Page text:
However, what sustained the movement, and gave it an extra- religious dimension, was the support it received from the Hindu middle classes. It was this middle class groundswell in both the cities and the small towns that led many contemporary observers to suggest that the Ram temple had become the metaphor for a more far-reaching transformation.
In retrospect, it would seem that the middle class endorsement of a movement that appeared to liberal India as being retrograde and antediluvian was located in a specific context. By the late-1980s, the pillars on which the Nehruvian order was constructed had developed deep cracks. Particularly evident was the bankruptcy of the socialistic approach based on the licence-permit raj. By the time Indira Gandhi fell to the assassins’ bullets, the public sector-led, State-regulated economy was yielding diminishing returns, unable to cope with rising expectations for a better life. Rajiv Gandhi emerged as a ray of hope but his record was soured by his Shah Bano retreat and the stench of corruption from the Bofors deal. To urban India, the system had run out of steam. The physical mortgaging of India’s gold reserves in 1990 epitomized the bankruptcy of an economic system.
The Ayodhya agitation encapsulated protest, millenarianism and modernity under one roof. It didn’t usher in Hindu National Socialism as its aesthetic detractors were convinced it would (leading to some facile comparisons of inept boy scouts in khaki shorts with Hitler’s stormtroopers). But it drove a stake through the heart of an incapacitated socialism.
In the past two decades — Advani has helpfully reminded us that the high court verdict will coincide with the 20th anniversary of his rath yatra — India has changed far more than politicians are willing to acknowledge. The sense of Hindu dejection and defeat that was so marked in the early-1980s — a consequence of India’s overall underperformance — has given way to a cockiness that comes from a sudden rise in economic prosperity. Whereas in 1990, historical memories of temple destruction rankled, today’s mood is governed by the belief that the future belongs to India. The optimism may be based on a bubble but it is nevertheless real.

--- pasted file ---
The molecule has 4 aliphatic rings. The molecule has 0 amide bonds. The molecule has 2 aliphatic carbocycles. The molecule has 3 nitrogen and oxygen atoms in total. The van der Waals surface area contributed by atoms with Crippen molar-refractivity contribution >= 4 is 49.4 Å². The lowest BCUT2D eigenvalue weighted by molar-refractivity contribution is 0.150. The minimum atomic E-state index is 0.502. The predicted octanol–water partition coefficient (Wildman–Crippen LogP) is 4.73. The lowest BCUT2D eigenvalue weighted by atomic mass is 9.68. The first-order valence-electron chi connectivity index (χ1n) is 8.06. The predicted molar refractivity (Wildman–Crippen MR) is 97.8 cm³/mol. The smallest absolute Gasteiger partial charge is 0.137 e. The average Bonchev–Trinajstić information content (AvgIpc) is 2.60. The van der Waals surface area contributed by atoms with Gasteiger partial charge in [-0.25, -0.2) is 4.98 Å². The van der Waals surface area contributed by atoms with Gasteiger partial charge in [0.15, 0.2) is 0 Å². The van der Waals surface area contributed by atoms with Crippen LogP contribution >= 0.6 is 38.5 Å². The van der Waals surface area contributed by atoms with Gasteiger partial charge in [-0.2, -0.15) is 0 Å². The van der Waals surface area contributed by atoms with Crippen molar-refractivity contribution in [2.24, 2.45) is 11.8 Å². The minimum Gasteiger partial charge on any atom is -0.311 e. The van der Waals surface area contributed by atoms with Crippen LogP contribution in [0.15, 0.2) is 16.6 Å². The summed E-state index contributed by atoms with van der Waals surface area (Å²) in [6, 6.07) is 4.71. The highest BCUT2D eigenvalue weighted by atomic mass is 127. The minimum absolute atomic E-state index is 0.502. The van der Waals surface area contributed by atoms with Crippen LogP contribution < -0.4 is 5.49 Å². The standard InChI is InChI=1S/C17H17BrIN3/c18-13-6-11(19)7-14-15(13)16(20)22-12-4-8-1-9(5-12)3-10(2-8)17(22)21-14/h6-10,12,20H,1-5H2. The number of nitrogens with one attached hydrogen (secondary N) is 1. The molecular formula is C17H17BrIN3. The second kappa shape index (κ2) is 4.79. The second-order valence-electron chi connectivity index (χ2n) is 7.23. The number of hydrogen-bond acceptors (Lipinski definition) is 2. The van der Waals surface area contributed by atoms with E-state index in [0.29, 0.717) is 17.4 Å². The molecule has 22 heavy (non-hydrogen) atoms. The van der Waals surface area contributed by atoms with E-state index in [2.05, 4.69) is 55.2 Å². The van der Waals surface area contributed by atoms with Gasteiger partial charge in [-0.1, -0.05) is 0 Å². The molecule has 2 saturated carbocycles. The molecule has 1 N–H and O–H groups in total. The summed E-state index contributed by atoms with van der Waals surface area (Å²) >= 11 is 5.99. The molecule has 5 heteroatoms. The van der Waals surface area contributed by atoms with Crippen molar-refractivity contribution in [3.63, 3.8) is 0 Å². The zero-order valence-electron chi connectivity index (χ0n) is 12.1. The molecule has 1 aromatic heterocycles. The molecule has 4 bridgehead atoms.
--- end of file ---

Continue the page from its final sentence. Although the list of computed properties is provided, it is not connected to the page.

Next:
The high court verdict isn’t going to be the last word in the Ayodhya saga. The disappointed parties are bound to appeal to the Supreme Court and the political class as a whole feels that the dispute should be put into a judicial slow cooker for another decade. There is a functioning makeshift Ram temple that has existed at the site since the ‘mysterious’ appearance of the idol in 1949, and it is inconceivable that this state of affairs will change in the foreseeable future, whatever the court decides later this month. As long as the denominational status quo in the Ayodhya site is maintained, India is unlikely to experience another bout of civil unrest and sectarian conflict.
Yet, there are two sides to the dispute. If the Hindu middle classes that nurtured and sustained the Ayodhya agitation are focused on worldly matters, a section of the Muslim community has also been infected by a globalized mood of victimhood which, in turn, has bred a nothing-to-lose assertiveness. In the event the court rules in favour of the Sunni Waqf Board and overturns the 1940 Privy Council judgment in the Shahid Ganj Gurdwara case, it is entirely possible that a radical section of the Muslim community may feel that a further reference to the Supreme Court is just a ploy to deny it overdue justice. Whether this frustration will trigger a wave of radicalization is not known, but the danger is real and could in turn lead to a countervailing response.
As always, the Ayodhya bomb carries with it many deadly delayed fuses. It has been that way for the past 482 years, ever since a conquering Mughal general rode roughshod over the feelings of the vanquished.